‘Star Wars’ not to blame for Skellig Michael rockfall, says expert
Remote island’s damage not caused by film crew or visitor surge, conservationist claims
Skellig Michael: Visitor numbers rose by well over 1,000 in 2016, understood locally as due to the filming of Star Wars on the island in 2015. Photograph: Brian Lawless/PA
Star Wars: The Force Awakens director JJ Abrams with Minister for Arts, Heritage and the Gaeltacht Heather Humphreys on Skellig Michael during the September 2015 shoot.
Part of the rock fall on Skellig Michael.
The Unesco world heritage site of Skellig Michael, a sixth-century monastic site, has suffered its second major rockfall in a year, and one of a handful of its most serious rockfalls in decades.
Visitor numbers to the fragile site, precariously rising over the Atlantic increased by well over 1,000 last year, and the surge in popularity is being attributed locally to the publicity surrounding the filming of Star Wars on the island in 2015.
The visitor season on the Skellig closes in October, and by mid-September the official count was already 13,500 – 1,000 up on the figure for the full 2015 tourist season.
However, senior conservation architect for Skellig Michael Grellan Rourke rejected the idea the rockfall was linked to the increase in visitor numbers or filming in the area. Mr Rourke told Radio Kerry and RTÉ’s Morning Ireland that rockfalls – even though two of the most serious there had occurred in the past two years – were a natural phenomenon.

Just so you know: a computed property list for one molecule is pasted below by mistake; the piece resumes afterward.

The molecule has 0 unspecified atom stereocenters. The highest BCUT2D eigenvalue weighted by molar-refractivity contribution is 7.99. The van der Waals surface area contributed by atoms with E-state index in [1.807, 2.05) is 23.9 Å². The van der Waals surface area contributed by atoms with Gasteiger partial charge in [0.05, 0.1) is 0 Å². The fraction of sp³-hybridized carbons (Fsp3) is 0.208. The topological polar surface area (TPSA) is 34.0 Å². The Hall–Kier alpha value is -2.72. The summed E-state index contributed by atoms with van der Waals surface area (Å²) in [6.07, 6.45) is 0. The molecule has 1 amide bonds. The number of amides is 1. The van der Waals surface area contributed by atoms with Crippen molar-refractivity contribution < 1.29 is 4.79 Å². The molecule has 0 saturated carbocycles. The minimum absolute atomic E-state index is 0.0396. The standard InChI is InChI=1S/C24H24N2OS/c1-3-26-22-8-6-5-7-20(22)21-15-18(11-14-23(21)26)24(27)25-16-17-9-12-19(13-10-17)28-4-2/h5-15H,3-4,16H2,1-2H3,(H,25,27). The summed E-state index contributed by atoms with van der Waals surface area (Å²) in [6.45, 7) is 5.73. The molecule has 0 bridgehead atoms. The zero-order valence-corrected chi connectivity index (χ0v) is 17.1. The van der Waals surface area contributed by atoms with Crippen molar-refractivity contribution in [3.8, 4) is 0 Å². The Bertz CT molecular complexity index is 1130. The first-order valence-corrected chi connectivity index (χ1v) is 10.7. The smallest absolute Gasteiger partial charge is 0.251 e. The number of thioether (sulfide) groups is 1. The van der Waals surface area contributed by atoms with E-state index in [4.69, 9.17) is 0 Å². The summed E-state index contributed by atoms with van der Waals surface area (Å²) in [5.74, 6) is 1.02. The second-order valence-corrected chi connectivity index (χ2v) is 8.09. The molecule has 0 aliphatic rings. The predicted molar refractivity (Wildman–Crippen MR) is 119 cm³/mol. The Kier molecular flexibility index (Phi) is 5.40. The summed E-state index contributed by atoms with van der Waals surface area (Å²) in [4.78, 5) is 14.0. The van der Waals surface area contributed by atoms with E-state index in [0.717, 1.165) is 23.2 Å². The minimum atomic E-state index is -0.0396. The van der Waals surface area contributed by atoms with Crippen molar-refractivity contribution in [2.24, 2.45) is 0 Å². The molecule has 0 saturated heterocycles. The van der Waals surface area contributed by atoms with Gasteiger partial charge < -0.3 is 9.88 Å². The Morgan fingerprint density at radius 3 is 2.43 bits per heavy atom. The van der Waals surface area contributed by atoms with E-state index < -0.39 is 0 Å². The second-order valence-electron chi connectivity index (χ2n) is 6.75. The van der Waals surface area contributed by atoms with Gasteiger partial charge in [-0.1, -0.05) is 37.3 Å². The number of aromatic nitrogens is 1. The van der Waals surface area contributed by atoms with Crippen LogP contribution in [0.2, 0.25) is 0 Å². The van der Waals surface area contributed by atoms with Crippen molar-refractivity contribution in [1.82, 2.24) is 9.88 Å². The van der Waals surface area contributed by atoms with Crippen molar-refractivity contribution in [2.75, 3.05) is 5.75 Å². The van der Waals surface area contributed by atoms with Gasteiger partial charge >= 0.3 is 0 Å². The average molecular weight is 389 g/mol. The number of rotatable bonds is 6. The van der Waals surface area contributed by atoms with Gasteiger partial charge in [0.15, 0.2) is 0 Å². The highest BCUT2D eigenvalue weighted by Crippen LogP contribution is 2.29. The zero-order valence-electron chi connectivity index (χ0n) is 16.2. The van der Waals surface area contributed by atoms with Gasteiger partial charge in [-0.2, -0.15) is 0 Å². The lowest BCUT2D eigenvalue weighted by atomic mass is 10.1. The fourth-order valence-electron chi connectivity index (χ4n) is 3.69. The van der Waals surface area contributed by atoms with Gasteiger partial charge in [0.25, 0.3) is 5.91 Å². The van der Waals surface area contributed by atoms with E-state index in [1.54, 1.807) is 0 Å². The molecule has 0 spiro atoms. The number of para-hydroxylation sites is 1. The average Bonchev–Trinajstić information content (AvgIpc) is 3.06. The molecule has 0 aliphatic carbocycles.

They could be attributable to winter storm damage and weather, he also said.
The recent rockfall left a large amount of material deposited on the island’s roadway to the work area near the lighthouse, which is away from the main visitor area. The rockfall was spotted on Friday when five workmen went out to the island to prepare the island for the visitor season opening in May.
Last year, a large boulder damaged the main visitor access road.
Mr Rourke said rabbit burrows may also be responsible for the instability. There had been three or four rockfalls in the 40-year span of his time working on the island, two of them in the past couple of years.
It is not clear if the opening of visitor season will be delayed – while it is hoped it will not be, the situation requires constant monitoring, Mr Rourke said.
The workmen have been brought in from the island and an assessment on the island’s safety and repair will be carried out next week.